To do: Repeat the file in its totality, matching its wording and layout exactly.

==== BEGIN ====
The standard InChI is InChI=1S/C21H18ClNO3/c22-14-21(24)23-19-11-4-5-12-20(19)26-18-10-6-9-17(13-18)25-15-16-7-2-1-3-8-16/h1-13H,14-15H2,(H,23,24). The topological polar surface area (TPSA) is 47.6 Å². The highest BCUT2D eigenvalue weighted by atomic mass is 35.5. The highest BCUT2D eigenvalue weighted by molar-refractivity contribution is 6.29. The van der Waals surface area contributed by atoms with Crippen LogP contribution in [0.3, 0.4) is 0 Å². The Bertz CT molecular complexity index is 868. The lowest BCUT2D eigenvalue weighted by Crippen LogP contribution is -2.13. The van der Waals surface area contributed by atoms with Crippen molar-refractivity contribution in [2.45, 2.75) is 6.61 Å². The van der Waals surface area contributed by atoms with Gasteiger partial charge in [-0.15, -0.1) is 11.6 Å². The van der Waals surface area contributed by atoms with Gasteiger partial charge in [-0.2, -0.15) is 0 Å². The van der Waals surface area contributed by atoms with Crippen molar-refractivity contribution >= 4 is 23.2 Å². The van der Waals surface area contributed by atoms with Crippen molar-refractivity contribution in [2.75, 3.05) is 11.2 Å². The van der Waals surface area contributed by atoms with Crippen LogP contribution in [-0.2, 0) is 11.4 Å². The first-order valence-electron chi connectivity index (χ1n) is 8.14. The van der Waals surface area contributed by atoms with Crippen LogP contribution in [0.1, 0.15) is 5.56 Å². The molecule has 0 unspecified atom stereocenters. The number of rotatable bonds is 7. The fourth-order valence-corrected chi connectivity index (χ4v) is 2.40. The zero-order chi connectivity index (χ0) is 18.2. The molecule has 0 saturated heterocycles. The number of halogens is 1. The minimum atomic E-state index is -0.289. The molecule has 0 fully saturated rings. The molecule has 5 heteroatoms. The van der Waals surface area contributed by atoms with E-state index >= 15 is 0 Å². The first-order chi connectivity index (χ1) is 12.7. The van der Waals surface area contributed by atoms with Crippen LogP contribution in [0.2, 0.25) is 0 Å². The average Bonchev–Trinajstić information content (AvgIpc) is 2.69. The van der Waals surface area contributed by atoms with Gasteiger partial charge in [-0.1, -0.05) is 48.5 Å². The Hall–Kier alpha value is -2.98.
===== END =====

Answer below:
The standard InChI is InChI=1S/C21H18ClNO3/c22-14-21(24)23-19-11-4-5-12-20(19)26-18-10-6-9-17(13-18)25-15-16-7-2-1-3-8-16/h1-13H,14-15H2,(H,23,24). The topological polar surface area (TPSA) is 47.6 Å². The highest BCUT2D eigenvalue weighted by atomic mass is 35.5. The highest BCUT2D eigenvalue weighted by molar-refractivity contribution is 6.29. The van der Waals surface area contributed by atoms with Crippen LogP contribution in [0.3, 0.4) is 0 Å². The Bertz CT molecular complexity index is 868. The lowest BCUT2D eigenvalue weighted by Crippen LogP contribution is -2.13. The van der Waals surface area contributed by atoms with Crippen molar-refractivity contribution in [2.45, 2.75) is 6.61 Å². The van der Waals surface area contributed by atoms with Gasteiger partial charge in [-0.15, -0.1) is 11.6 Å². The van der Waals surface area contributed by atoms with Gasteiger partial charge in [-0.2, -0.15) is 0 Å². The van der Waals surface area contributed by atoms with Crippen molar-refractivity contribution >= 4 is 23.2 Å². The van der Waals surface area contributed by atoms with Crippen molar-refractivity contribution in [2.75, 3.05) is 11.2 Å². The van der Waals surface area contributed by atoms with Crippen LogP contribution in [-0.2, 0) is 11.4 Å². The first-order valence-electron chi connectivity index (χ1n) is 8.14. The van der Waals surface area contributed by atoms with Crippen LogP contribution in [0.1, 0.15) is 5.56 Å². The molecule has 0 unspecified atom stereocenters. The number of rotatable bonds is 7. The fourth-order valence-corrected chi connectivity index (χ4v) is 2.40. The zero-order chi connectivity index (χ0) is 18.2. The molecule has 0 saturated heterocycles. The number of halogens is 1. The minimum atomic E-state index is -0.289. The molecule has 0 fully saturated rings. The molecule has 5 heteroatoms. The van der Waals surface area contributed by atoms with E-state index >= 15 is 0 Å². The first-order chi connectivity index (χ1) is 12.7. The van der Waals surface area contributed by atoms with Crippen LogP contribution in [0.2, 0.25) is 0 Å². The average Bonchev–Trinajstić information content (AvgIpc) is 2.69. The van der Waals surface area contributed by atoms with Gasteiger partial charge in [-0.1, -0.05) is 48.5 Å². The Hall–Kier alpha value is -2.98.